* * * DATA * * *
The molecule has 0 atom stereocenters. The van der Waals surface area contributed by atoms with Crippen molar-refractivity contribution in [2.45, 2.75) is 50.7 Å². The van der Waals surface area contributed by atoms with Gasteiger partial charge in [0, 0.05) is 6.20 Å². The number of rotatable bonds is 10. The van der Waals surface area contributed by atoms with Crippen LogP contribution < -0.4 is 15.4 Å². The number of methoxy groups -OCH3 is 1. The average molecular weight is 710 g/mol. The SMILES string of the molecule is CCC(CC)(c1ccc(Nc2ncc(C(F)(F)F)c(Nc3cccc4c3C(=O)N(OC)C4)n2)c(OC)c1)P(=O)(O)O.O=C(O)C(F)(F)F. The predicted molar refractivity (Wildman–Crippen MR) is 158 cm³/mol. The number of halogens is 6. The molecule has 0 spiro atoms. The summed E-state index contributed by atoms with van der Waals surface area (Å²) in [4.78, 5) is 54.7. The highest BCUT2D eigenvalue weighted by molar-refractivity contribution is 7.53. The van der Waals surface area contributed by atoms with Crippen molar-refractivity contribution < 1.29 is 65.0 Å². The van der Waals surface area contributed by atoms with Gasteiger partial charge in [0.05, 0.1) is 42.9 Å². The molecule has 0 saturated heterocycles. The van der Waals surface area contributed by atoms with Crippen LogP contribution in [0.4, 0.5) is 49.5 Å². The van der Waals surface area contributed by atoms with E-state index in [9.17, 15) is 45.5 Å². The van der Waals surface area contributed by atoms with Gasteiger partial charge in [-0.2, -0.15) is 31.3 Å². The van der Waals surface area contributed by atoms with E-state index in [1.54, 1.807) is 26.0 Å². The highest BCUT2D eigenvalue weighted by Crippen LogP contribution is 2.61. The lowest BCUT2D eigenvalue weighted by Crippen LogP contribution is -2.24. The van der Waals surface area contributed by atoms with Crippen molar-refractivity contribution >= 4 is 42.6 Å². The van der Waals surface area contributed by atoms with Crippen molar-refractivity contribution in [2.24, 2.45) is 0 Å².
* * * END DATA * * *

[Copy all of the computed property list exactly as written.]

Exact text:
The molecule has 0 atom stereocenters. The van der Waals surface area contributed by atoms with Crippen molar-refractivity contribution in [2.45, 2.75) is 50.7 Å². The van der Waals surface area contributed by atoms with Gasteiger partial charge in [0, 0.05) is 6.20 Å². The number of rotatable bonds is 10. The van der Waals surface area contributed by atoms with Crippen LogP contribution < -0.4 is 15.4 Å². The number of methoxy groups -OCH3 is 1. The average molecular weight is 710 g/mol. The SMILES string of the molecule is CCC(CC)(c1ccc(Nc2ncc(C(F)(F)F)c(Nc3cccc4c3C(=O)N(OC)C4)n2)c(OC)c1)P(=O)(O)O.O=C(O)C(F)(F)F. The predicted molar refractivity (Wildman–Crippen MR) is 158 cm³/mol. The number of halogens is 6. The molecule has 0 spiro atoms. The summed E-state index contributed by atoms with van der Waals surface area (Å²) in [4.78, 5) is 54.7. The highest BCUT2D eigenvalue weighted by molar-refractivity contribution is 7.53. The van der Waals surface area contributed by atoms with Crippen molar-refractivity contribution < 1.29 is 65.0 Å². The van der Waals surface area contributed by atoms with Gasteiger partial charge in [0.05, 0.1) is 42.9 Å². The molecule has 0 saturated heterocycles. The van der Waals surface area contributed by atoms with Crippen LogP contribution in [0.4, 0.5) is 49.5 Å². The van der Waals surface area contributed by atoms with E-state index in [9.17, 15) is 45.5 Å². The van der Waals surface area contributed by atoms with Gasteiger partial charge in [-0.2, -0.15) is 31.3 Å². The van der Waals surface area contributed by atoms with E-state index in [1.54, 1.807) is 26.0 Å². The highest BCUT2D eigenvalue weighted by Crippen LogP contribution is 2.61. The lowest BCUT2D eigenvalue weighted by Crippen LogP contribution is -2.24. The van der Waals surface area contributed by atoms with Crippen molar-refractivity contribution >= 4 is 42.6 Å². The van der Waals surface area contributed by atoms with Crippen molar-refractivity contribution in [2.24, 2.45) is 0 Å².